By Matthew Solovey, Penn State
HERSHEY – Menthol cigarettes may be harder to quit, particularly for some teens and African-Americans, who have the highest menthol cigarette use, according to a study by a team of researchers.
Recent studies have consistently found that racial/ethnic minority smokers of menthol cigarettes have a lower quit rate than comparable smokers of regular cigarettes, particularly among younger smokers.
One possible reason suggested in the report is that the menthol effect is influenced by economic factors — less affluent smokers are more affected by price increases, forcing them to consume fewer cigarettes per day.
“This pattern of results is consistent with an effect that relies on menthol to facilitate increased nicotine intake from fewer cigarettes where economic pressures restrict the number of cigarettes smokers can afford to purchase,” said Jonathan Foulds, professor of public health sciences, Penn State College of Medicine, and an author of the report.
Menthol is a compound extracted from mint oils or produced synthetically that activates cold-sensitive neurons in the nervous system. Menthol cigarettes make up about 25 percent of the market but are preferred by certain subgroups of smokers, including about half of teenage smokers and 80 percent of African-American smokers.
Research has shown that menthol cigarettes may provide higher levels of carbon monoxide, nicotine and cotinine per cigarette smoked than regular cigarettes.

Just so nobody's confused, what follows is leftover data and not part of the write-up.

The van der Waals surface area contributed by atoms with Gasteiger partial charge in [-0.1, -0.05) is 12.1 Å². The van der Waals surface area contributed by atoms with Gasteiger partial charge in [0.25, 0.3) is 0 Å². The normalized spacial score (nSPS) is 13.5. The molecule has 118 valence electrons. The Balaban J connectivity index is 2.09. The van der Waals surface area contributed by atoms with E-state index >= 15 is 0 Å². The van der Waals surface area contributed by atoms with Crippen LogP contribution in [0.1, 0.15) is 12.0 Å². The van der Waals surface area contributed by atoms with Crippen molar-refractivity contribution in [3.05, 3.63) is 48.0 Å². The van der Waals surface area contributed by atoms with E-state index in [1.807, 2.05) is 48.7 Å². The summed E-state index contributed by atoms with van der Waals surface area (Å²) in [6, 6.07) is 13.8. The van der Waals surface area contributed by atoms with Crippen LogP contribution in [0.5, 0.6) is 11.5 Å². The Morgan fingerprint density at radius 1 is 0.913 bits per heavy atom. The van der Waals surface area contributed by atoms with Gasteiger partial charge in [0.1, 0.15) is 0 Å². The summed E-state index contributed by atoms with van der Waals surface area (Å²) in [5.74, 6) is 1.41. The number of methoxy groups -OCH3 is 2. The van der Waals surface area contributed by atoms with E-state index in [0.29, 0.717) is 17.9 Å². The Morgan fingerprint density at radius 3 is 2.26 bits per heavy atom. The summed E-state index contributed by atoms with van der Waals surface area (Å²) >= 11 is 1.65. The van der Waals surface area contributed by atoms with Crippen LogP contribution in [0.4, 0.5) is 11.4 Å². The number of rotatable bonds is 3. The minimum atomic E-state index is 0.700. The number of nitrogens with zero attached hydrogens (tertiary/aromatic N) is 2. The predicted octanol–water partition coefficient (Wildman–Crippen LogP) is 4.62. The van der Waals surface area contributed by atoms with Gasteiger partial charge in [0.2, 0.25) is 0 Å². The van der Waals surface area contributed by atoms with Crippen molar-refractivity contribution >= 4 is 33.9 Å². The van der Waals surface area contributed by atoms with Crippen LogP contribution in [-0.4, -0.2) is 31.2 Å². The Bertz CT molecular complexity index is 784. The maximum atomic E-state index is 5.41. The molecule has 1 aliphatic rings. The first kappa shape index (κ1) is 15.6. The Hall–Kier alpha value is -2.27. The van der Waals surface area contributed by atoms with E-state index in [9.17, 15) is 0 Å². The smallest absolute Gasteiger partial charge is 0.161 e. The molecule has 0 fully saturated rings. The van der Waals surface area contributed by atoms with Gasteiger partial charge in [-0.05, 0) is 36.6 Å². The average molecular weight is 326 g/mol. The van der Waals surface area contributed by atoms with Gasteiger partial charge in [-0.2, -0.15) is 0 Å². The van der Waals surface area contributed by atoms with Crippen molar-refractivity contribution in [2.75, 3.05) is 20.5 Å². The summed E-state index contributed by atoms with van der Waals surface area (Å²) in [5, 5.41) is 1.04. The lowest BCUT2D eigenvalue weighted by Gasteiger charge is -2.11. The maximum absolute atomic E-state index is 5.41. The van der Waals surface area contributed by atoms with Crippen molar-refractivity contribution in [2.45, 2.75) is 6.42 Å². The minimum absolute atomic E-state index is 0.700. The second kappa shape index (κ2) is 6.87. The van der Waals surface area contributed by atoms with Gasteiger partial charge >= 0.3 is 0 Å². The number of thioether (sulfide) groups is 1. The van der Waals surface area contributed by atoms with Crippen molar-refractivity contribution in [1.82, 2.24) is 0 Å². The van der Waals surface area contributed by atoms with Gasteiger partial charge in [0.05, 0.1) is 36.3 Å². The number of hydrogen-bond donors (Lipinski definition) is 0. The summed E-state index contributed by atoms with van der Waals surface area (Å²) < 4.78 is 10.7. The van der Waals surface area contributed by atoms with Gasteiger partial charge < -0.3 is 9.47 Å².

“Menthol stimulates cold receptors, so it produces a cooling sensation,” Foulds said. “This effect may help smokers inhale more nicotine per cigarette and so become more addicted. In effect it helps the poison go down easier.
“The smoker who has reduced their cigarette consumption typically compensates by increasing inhalation per cigarette. Menthol in cigarettes makes the smoke less harsh, enabling these smokers to obtain a larger and more reinforcing nicotine hit.”
The researchers, who published their results in a special issue of the journal Nicotine and Tobacco Research, reviewed the evidence from 10 published studies that compared smoking cessation rates or proportions between mentholated and regular cigarette smokers.
Not all of the studies included in the report found an effect of menthol on quitting, and no studies to date have been specifically designed to look at menthol and cessation, but the effects of menthol on quitting were larger in more recent studies, in younger smokers and largely restricted to African-American and Latino smokers.
Other members of the research team are Monica Webb Hooper, Department of Psychology and Biobehavioral Oncology, University of Miami; Mark J. Pletcher,, Department of Epidemiology and Biostatistics, University of California at San Francisco; and Kolawole S. Okuyemi, Program in Health Disparities Research, University of Minnesota Medical School.